my @foo;
    push @foo, @_; # push @{ $obj->foo }, @_
  }

=head3 list

Reading from a array bound to a 'list' method personality calls the method
with no arguments in list context.  Assigning to the array calls the method
once with all of the assigned values.  Reading individual array elements is ok,
but setting individual array elements will croak.

  ... Pad::Tie->new($obj, [ list => [ 'foo' ] ]);

  sub get_or_set_foo {
    my @foo;
    @foo = @_ if @_; # $obj->foo(@_)
    return @foo;     # $obj->foo
  }

Because of the way this personality works, if you call the method directly or
otherwise change its return values, those changes may not be reflected in bound
array values.

In other words, continuing the example above, this is a bad idea:

  sub dont_do_this {
    my @foo;
    @foo = (1, 2, 3);
    $obj->foo(4, 5, 6);
    print "@foo"; # probably prints '1 2 3'
  }

=head3 self

This method personality takes no arguments and makes the invocant available as
C<$self> in any called subroutine.  Note that it will not add C<$self> to the
sub if it's not there; you still need a C<my $self> declaration in the scope of
the sub.

  ... Pad::Tie->new($obj, [ 'self' ]);

  sub who_am_i {
    my $self;
    return $self->name;
  }

=head1 CONFIGURATION

Each Pad::Tie object is configured with a list of methods and personalities:

  Pad::Tie->new($obj, [ $personality => \@methodnames, ... ])

The list of method names is actually just an argument to the plugin.  See
individual plugins and L<Pad::Tie::Plugin> for details.

Note that this is an 'optlist'; see L<Data::OptList>.  The short version is
that if you don't need arguments, such as for the C<self> plugin, you don't
need to pass an explicit C<undef> value.  See L</SYNOPSIS>.

More detail about methods and personalities is given above.  See
L<DESCRIPTION|/DESCRIPTION>.

=head1 METHODS

Most of the time you will only need to use C<new> and C<call>, or perhaps
C<wrap>.  The names for C<call> and C<wrap> are chosen deliberately to match up
with methods from L<Lexical::Persistence|Lexical::Persistence>, which this
module is build using.

=head2 new

  my $pad_tie = Pad::Tie->new($obj, \@methods);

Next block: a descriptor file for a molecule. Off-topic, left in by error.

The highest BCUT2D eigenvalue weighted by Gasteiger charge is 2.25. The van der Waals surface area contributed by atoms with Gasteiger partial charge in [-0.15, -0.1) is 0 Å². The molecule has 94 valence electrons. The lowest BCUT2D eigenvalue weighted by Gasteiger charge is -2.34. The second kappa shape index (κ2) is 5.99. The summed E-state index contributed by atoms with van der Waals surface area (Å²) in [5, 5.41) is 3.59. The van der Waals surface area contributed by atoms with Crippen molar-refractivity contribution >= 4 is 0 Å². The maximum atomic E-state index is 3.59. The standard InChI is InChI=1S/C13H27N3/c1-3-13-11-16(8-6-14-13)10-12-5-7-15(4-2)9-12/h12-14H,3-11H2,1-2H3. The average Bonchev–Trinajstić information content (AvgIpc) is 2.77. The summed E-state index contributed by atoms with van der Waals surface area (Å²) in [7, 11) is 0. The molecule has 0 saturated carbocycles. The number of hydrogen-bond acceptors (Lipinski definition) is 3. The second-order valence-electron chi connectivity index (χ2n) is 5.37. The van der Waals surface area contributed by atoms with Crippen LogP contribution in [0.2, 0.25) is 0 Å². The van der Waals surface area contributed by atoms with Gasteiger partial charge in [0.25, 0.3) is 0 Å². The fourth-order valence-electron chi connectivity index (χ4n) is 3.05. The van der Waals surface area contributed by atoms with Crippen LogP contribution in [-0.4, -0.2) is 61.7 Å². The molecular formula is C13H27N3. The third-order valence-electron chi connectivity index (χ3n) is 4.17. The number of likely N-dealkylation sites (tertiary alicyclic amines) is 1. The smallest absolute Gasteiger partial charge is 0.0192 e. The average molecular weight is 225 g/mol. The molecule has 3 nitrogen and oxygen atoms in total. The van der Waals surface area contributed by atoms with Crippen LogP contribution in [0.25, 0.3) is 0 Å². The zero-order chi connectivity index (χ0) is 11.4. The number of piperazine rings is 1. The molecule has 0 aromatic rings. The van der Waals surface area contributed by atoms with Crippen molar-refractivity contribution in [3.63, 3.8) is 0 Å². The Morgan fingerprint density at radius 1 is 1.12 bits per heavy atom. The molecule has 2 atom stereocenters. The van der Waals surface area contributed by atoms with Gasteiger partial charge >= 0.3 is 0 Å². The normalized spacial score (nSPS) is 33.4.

Create a new binding for the given object.  

See L<DESCRIPTION|/DESCRIPTION> and L<CONFIGURATION|/CONFIGURATION>.

=head1 TODO

=over 

=item * subclassing

Work out and test interactions.

=item * method auto-discovery

Provide method personality plugins for various object frameworks to avoid
having to type a bunch.

=item * more method personalities

e.g. L<Rose::Object::MakeMethods::Generic|Rose::Object::MakeMethods::Generic>'s
different kinds of hash/array accessors, a scalar that calls different methods
for FETCH and STORE (C<$url> in examples/mech.pl).

=item * more options

interface for configuring the underlying Lexical::Persistence object

=item * more documentation

examples that aren't filled with 'foo', documentation on plugins

=head1 SEE ALSO

L<Pad::Tie::Plugin>
L<Lexical::Persistence>
L<Devel::LexAlias>
L<PadWalker>
L<Data::OptList>

=head1 AUTHOR

Hans Dieter Pearcey, C<< <hdp at cpan.org> >>

=head1 BUGS

Please report any bugs or feature requests to
C<bug-pad-tie at rt.cpan.org>, or through the web interface at
L<http://rt.cpan.org/NoAuth/ReportBug.html?Queue=Pad-Tie>.
I will be notified, and then you'll automatically be notified of progress on
your bug as I make changes.

=head1 SUPPORT

You can find documentation for this module with the perldoc command.

    perldoc Pad::Tie

You can also look for information at:

=over 4

=item * AnnoCPAN: Annotated CPAN documentation

L<http://annocpan.org/dist/Pad-Tie>

=item * CPAN Ratings

L<http://cpanratings.perl.org/d/Pad-Tie>

=item * RT: CPAN's request tracker

L<http://rt.cpan.org/NoAuth/Bugs.html?Dist=Pad-Tie>

=item * Search CPAN

L<http://search.cpan.org/dist/Pad-Tie>

=back

=head1 ACKNOWLEDGEMENTS

Thanks to Pobox.com, who sponsored the development of this module.

=head1 COPYRIGHT & LICENSE

Copyright 2007 Hans Dieter Pearcey, all rights reserved.

This program is free software; you can redistribute it and/or modify it
under the same terms as Perl itself.

=cut